Affordable EU roaming charges are not guaranteed, yet

Affordable EU roaming charges are not guaranteed, yet

European Union lawmakers are clashing again over what the bloc considers one of the biggest consumer rights victories in history- the ability for consumers to call, text, and stream without paying extra costs while traveling within the EU.

A 2017 deal on data roaming was called one of the greatest and most tangible successes within the bloc, demonstrating to all citizens that the EU worked for them- even as the fear of populism grew, Britain made its messy exit and hostility toward the bloc’s admin class increased.

The deal was finalized after 13 years of political bargaining that put EU officials in the ring with national capitals (who had to fight at the behest of telecom giants).

Unfinished work

To call the 2017 agreement a done deal would not be accurate. The lawmakers who worked on it did not finish it.

The regulation they came up with was designed to let roaming rights expire by June 30, 2022, which prompted the Commission to propose an extension of the rules for another decade earlier this year in February.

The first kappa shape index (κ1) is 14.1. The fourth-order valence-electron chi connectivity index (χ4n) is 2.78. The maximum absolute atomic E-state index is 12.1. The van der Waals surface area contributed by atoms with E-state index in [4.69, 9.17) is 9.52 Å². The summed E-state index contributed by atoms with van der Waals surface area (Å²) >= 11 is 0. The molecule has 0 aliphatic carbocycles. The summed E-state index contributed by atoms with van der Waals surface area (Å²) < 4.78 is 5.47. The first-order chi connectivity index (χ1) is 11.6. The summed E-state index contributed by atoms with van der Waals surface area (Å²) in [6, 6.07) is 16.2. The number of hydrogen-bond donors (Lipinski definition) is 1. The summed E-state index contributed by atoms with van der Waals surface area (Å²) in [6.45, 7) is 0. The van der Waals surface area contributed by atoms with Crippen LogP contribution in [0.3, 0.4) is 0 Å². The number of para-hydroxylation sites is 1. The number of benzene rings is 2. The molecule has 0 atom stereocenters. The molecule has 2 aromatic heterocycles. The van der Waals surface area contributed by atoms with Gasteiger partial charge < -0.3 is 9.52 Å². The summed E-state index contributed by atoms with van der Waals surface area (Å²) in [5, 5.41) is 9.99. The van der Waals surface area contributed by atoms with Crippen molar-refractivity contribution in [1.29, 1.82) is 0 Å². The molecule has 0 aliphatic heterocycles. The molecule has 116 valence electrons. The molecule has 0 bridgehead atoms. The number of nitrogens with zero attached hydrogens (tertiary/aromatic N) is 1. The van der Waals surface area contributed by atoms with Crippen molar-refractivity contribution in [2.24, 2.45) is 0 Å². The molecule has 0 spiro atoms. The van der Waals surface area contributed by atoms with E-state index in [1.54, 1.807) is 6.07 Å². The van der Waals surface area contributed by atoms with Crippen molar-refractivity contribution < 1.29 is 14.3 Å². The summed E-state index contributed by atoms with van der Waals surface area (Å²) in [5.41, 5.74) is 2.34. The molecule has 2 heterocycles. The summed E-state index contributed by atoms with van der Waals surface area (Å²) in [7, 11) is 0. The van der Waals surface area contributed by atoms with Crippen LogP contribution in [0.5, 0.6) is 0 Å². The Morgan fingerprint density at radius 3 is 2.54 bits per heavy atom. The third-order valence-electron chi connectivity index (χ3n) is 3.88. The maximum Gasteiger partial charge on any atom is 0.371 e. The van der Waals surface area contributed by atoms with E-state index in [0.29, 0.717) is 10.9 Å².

Today, negotiators of the Council of Ministers and the European Parliament meet to work out the final details to extend the rules, as the clock on the 2017 deal runs out.

Obstacles to overcome

There are some major obstacles the officials have to overcome. For instance, they have to come up with the maximum amount telecoms can charge each other for using each other’s networks abroad (wholesale price caps) and the price of calls EU citizens make to telephone numbers within the bloc (intra-EU calls).

As well-meaning officials call for cutting the cost of intra-EU calls (which still give citizens of the bloc bill scares), telecoms say they would lose about 2 billion euros in the coming four years, at a time when the sector is strapped for cash, having invested in a costly 5G rollout.

Now, the officials figure out how to walk the line.